“You’re so articulate” is not a Compliment to a Woman of Color

“You’re so articulate” is not a Compliment to a Woman of Color

As I watched the #BlackWomenAtWork trend on Twitter, I was given life and inspiration. African-American women from all over the country, and arguably women of color all over the world, shared examples of times that they were belittled, insulted, or otherwise demeaned for being who they are. This hashtag was in response to Representative Maxine Waters being insulted by Fox news host Bill O’Reilly as well as Press Secretary Sean Spicer’s degrading treatment of correspondent April Ryan at a White House press briefing. Both are women of color, well accomplished in their fields. 

I shared my experiences on Twitter– which were previously shared on this blog (see here) — under this hashtag,

A conservative female attorney I am acquainted with responded to my thread, saying “well, maybe it was just a compliment; you really are articulate“. Her statement is symptomatic of the deeper problem of when something is brought to the attention of some in the mainstream, often folks feel the need to dismiss it, refusing to look at the deeper issue. In my response, I encouraged her to read through the hashtag, and understand the context in which this was being shared. I noted that one of her followers indicated “Some people have a chip on their shoulder and can’t accept a compliment“.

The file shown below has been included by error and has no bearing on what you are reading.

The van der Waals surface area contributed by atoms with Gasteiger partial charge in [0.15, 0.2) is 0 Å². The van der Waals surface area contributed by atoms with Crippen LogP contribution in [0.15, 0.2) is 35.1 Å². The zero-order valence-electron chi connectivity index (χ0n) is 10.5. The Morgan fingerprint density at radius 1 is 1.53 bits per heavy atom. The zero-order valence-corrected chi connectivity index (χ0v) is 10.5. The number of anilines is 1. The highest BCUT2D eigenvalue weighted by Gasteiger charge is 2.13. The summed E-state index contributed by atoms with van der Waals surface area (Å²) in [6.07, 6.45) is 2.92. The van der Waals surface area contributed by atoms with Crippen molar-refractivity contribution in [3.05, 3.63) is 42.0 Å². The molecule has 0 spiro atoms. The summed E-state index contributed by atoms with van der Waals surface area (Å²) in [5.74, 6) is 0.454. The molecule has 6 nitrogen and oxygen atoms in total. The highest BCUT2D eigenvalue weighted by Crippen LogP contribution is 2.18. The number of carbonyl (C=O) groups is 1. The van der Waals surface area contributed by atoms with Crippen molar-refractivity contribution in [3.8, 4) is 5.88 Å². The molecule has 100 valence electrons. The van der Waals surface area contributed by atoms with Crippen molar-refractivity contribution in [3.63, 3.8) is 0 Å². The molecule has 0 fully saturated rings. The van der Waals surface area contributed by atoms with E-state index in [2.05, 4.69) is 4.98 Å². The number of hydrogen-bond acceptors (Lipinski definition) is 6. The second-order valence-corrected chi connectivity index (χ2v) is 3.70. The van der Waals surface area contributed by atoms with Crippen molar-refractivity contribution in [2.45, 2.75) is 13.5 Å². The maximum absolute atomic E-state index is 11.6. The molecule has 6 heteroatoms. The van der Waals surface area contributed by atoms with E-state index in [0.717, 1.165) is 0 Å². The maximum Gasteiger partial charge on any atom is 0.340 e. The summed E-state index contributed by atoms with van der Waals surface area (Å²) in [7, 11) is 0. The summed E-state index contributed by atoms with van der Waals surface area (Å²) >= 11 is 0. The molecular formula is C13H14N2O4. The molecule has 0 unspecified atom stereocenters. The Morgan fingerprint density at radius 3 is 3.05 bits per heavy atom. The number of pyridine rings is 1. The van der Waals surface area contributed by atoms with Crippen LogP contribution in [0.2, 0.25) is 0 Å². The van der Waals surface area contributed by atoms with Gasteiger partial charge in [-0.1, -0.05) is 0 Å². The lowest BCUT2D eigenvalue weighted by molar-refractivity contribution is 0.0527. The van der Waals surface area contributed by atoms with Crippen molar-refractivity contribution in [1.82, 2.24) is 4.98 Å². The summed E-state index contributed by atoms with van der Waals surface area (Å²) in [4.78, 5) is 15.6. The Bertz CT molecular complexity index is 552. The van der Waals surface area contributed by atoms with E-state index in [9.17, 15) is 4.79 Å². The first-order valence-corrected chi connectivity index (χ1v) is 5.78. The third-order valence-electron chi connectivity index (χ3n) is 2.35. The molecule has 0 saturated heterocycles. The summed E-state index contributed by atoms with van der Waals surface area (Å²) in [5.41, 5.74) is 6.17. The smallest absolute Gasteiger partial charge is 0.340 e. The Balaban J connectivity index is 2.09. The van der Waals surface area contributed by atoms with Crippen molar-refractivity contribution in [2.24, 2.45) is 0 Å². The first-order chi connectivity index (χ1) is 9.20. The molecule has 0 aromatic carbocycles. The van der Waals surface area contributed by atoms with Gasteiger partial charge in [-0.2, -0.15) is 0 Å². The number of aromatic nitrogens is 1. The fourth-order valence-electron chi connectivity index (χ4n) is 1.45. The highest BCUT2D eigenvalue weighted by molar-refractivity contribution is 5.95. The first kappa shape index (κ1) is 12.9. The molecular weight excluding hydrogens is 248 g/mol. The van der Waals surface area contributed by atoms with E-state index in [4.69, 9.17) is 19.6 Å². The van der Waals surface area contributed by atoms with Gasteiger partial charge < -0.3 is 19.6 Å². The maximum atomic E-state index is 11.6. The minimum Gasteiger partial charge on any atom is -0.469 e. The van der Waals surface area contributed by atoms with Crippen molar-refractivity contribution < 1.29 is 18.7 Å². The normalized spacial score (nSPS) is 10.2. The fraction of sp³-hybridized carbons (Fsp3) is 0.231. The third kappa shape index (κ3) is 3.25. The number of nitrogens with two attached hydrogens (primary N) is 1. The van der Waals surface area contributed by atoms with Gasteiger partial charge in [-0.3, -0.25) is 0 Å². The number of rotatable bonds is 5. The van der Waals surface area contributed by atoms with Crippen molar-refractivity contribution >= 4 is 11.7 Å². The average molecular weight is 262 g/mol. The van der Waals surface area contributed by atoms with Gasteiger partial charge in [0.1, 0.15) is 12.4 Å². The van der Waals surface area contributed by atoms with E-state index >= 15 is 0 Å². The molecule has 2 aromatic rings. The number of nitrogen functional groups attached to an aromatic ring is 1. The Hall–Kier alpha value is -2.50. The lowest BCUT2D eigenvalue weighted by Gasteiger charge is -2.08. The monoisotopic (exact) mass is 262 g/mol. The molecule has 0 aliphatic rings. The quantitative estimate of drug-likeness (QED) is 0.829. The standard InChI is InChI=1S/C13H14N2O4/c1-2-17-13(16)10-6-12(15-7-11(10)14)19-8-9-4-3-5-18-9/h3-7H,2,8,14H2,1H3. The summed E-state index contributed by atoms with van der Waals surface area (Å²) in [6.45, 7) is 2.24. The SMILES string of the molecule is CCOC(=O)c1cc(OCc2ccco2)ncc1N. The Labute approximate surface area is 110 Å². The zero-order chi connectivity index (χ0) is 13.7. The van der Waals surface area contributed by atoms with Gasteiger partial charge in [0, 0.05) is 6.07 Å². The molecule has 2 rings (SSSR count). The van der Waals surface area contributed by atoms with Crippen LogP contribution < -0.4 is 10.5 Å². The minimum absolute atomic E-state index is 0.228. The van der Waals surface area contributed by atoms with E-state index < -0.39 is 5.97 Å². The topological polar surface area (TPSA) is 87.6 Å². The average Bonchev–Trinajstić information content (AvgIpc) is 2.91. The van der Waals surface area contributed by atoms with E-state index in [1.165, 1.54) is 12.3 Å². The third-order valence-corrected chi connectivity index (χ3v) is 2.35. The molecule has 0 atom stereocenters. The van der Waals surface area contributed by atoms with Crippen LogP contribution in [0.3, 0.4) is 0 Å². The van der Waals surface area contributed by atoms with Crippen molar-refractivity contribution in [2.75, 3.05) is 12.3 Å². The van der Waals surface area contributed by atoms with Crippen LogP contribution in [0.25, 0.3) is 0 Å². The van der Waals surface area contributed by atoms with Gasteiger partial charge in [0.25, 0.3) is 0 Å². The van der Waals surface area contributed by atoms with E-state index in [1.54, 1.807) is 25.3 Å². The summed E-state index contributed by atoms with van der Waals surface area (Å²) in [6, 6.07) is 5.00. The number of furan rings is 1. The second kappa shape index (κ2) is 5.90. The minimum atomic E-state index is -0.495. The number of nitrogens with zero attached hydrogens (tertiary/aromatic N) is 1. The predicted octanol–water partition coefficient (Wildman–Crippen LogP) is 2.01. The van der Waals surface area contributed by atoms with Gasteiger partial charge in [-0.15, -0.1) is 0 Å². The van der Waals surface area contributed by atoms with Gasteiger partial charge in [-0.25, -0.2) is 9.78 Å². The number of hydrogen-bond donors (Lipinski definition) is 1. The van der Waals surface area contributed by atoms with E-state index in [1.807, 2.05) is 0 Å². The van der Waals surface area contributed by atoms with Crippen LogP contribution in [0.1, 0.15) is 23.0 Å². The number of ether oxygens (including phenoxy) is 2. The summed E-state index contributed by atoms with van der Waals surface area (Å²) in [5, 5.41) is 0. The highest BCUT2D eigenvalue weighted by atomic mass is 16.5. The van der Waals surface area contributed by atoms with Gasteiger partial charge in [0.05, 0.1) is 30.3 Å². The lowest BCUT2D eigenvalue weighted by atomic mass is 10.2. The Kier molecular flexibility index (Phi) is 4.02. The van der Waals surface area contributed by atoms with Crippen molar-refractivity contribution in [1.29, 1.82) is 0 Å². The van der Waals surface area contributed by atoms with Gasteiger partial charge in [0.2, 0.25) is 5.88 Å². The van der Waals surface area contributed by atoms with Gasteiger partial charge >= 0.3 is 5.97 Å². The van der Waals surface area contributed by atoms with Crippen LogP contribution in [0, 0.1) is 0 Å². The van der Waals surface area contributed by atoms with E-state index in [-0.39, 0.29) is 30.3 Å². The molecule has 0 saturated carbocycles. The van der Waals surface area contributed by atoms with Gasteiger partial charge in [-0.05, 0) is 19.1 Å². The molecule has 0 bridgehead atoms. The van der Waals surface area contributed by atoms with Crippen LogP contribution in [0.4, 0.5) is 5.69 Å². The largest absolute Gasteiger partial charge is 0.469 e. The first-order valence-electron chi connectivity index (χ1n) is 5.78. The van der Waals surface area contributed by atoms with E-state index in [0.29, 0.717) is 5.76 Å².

Here’s the deal. As the saying goes, don’t urinate on me and tell me it’s raining. Human beings are intelligent enough to know when they are being complimented, and when they’re being insulted. You will never see one white attorney compliment another white attorney and say “wow, you are so articulate”. That comment is rooted in a stereotype and surprise. The stereotype is that African-Americans are uneducated, live in the hood, and cannot form complete sentences. Mainstream media and BET have not helped that cause. And certainly the demise of the Cosby show didn’t help in that either. But be that as it may, that is the stereotype. The surprise comes in “oh wow you’ve beat the odds to actually be able to speak in full sentences“. That is not a compliment. A compliment would be “wow I really liked your presentation” or even “you really articulated that point very well“. But to tell a professional woman or man of color that they are articulate is at best a backhanded compliment. Wow, people that look like you never sound that way.  It assumes of course as all stereotypes do, that you were poor, in the hood, and was never going to have a chance to succeed. That is simply not the case. If a similarly situated White person rose from poverty and made it, nobody turns to them and says oh you’re so articulate. They actually assume that the individual came from a privileged background.

The entire context of the hashtag represents the assumptions and stereotypes that are made of women of color in the workforce. Here are a couple I found telling: